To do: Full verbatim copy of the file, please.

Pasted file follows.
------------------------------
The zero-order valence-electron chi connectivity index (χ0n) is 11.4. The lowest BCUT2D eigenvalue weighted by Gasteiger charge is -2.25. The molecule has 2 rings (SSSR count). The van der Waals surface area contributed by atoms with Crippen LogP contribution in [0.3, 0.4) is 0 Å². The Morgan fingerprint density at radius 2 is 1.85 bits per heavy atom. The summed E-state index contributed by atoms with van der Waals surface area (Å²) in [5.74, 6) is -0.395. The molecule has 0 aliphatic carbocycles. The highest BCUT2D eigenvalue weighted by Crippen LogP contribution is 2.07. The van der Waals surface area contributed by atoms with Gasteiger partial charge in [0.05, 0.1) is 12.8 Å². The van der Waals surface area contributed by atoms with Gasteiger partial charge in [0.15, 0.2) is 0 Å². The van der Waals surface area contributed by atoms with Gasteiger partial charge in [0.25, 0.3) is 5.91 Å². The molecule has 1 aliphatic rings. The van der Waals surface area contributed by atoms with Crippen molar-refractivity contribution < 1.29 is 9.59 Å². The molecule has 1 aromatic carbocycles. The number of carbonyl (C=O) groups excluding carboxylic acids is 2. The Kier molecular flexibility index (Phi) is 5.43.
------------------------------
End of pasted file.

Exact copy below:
The zero-order valence-electron chi connectivity index (χ0n) is 11.4. The lowest BCUT2D eigenvalue weighted by Gasteiger charge is -2.25. The molecule has 2 rings (SSSR count). The van der Waals surface area contributed by atoms with Crippen LogP contribution in [0.3, 0.4) is 0 Å². The Morgan fingerprint density at radius 2 is 1.85 bits per heavy atom. The summed E-state index contributed by atoms with van der Waals surface area (Å²) in [5.74, 6) is -0.395. The molecule has 0 aliphatic carbocycles. The highest BCUT2D eigenvalue weighted by Crippen LogP contribution is 2.07. The van der Waals surface area contributed by atoms with Gasteiger partial charge in [0.05, 0.1) is 12.8 Å². The van der Waals surface area contributed by atoms with Gasteiger partial charge in [0.15, 0.2) is 0 Å². The van der Waals surface area contributed by atoms with Gasteiger partial charge in [0.25, 0.3) is 5.91 Å². The molecule has 1 aliphatic rings. The van der Waals surface area contributed by atoms with Crippen molar-refractivity contribution < 1.29 is 9.59 Å². The molecule has 1 aromatic carbocycles. The number of carbonyl (C=O) groups excluding carboxylic acids is 2. The Kier molecular flexibility index (Phi) is 5.43.